3

Is it possible to check that the $_GET or $_POST values are submitted from specific page?

For example, there is an ajax in page1 submitted value to page2.php?q=abc, and the page2 only accept the q when it is submitted from page1.

If I directly browse to the page page2.php?q=abc, the php will not run unless I submitted the value from page1.

Is it possible to do that?

Edit 1:

Because I can access the page2 and get the result. Don't mention about the session, because I can validate the session to match my needs and the values submitted to php is valid or not.

What I want is to check if the request is sent from specific page or not. If true, then accept the values and process it, else, redirect to homepage or something else.

Edit 2: My question is, not only values submitted through Ajax, but also direct access, such as href="page2.php?q=abc". I guess token will be the best way to do that, and the query part will validate again.

  • 1
    Explain the original intentions. Why do you need that? – zerkms May 8 '14 at 4:55
  • if you are submitting values then it means you are submitting form and what method a form will have it depends on you – user3470953 May 8 '14 at 4:56
  • 1
    My favorite mechanism to do this is with tokens, produce a token on the form and store it in a database, and check its validity when posted, delete the token once used. – Scuzzy May 8 '14 at 4:57
  • Anything that comes from the dark dangerous internet is possibly compromised. Anything you might try to enforce this could possibly be spoofed. That said, setting a $_SESSION variable might give you a method – user1864610 May 8 '14 at 4:57
  • 3
    So basically, you are looking to validate that a request is not a forgery from an unexpected source. My suggestion would be to use a validation token to compare against a similar token in session. This is something you Should be doing anyway for secure form handling. – Mike Brant May 8 '14 at 5:00
6

There are two security checks you could perform while dealing with AJAX:

1) Check if the request it sent through AJAX:

if ( !empty($_SERVER['HTTP_X_REQUESTED_WITH']) && strtolower($_SERVER['HTTP_X_REQUESTED_WITH']) == 'xmlhttprequest' )
{
       //AJAX Request Detected
}

2) Hashed tokens:

On the page that's holding the AJAX Request, create a token:

session_start();
$hashed='';
$_SESSION['token'] = microtime(); 
if (defined("CRYPT_BLOWFISH") && CRYPT_BLOWFISH) {
    $salt = '$2y$11$' . substr(md5(uniqid(mt_rand(), true)), 0, 22);
    $hashed = crypt($_SESSION['token'], $salt);
}

This is using the blowfish algorithm with the crypt() to create hashed string.

Your AJAX function would be like:

$.ajax({
    type: "POST",
    url: 'page2.php',
    data: {
        action: '<?php echo $hashed;?>', //pasted the hashed string created in PHP
        q: 'test'
    },
    success: function (data) {}
});

Upto you whether you want to use $_GET or $_POST method.

And then on the second page which is receiving the AJAX request, you do:

session_start();
if(crypt($_SESSION['token'], $_POST['action']) == $_POST['action']){
   //Hashed string matches. Request has come from page1.
   echo $_POST['q'];
}
  • 1
    this was exactly what i was gonna suggest. – Viscocent May 8 '14 at 7:04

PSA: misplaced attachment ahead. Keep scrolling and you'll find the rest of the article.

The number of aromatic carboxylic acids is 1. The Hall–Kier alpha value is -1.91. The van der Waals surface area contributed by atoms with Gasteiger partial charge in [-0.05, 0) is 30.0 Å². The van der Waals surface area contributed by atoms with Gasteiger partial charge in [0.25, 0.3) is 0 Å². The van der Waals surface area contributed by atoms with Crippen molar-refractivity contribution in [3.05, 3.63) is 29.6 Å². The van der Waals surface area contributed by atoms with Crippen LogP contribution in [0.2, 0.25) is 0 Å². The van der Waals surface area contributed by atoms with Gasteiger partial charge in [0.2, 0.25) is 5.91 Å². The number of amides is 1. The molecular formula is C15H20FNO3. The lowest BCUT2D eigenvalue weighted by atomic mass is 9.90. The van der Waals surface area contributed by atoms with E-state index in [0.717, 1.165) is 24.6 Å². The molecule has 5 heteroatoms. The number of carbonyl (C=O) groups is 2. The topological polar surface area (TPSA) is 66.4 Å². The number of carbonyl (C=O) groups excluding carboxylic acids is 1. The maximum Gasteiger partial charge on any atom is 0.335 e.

1

in your form you can just add a hidden field and add a page id. On the page that should send post or get request you can do something like

<form action='phpscript.php'>
    <input type='hidden' name='page' value='valid_page'>
    <input name='your_other_info'>
</form>

In the phpscript.php you can do something like

<?php
    //If you have a request, it can be either post or get method
    if(isset($_SERVER['REQUEST_METHOD']) && (isset($_POST['page']) || isset($_GET['page']))){

    }else{
        //Post or get is not from the valid page
    }
?>
0

You cannot restrict the "origin" of the request, because there's no such thing per se. Your "page" isn't sending a request, it's the browser that does it. And the browser may have any number of reasons why it's sending you a request; be that because one of your pages has instructed it to do so or because a user is fiddling around with the Javascript console manually.

All you get on your end is an HTTP request. Go ahead, inspect it. In the browser, look at the network tab and inspect the raw request being sent. It's just a bunch of HTTP headers, nothing more. Anyone can send an HTTP request with arbitrary HTTP headers any time from anywhere and make it look like anything they want. Even the Referer HTTP header is not going to "protect" you.

If you need any sort of protection, you can use session tokens or user authentication to restrict the set of potential entities that can send queries somewhat. But what you have is still by definition a public URL endpoint which answers to arbitrary HTTP queries. You cannot restrict their "origin page". The best you can do is obfuscate it by requiring certain headers to be set (like Referer or X-Requested-With).

  • You make it sound completely hopeless, but it's not. There are many cases where the "referrer" header doesprovide essential security. For an AJAX request, the "referer" HTTP header contains the URL which originated the request. This is extremely useful, because it serves as evidence for where any AJAX request came from. This is often good enough for cross-site scripting protection: JavaScript which is injected on page A cannot spoof the "referrer" header to make it look like it is from page B. – Jay Sullivan May 6 at 13:35

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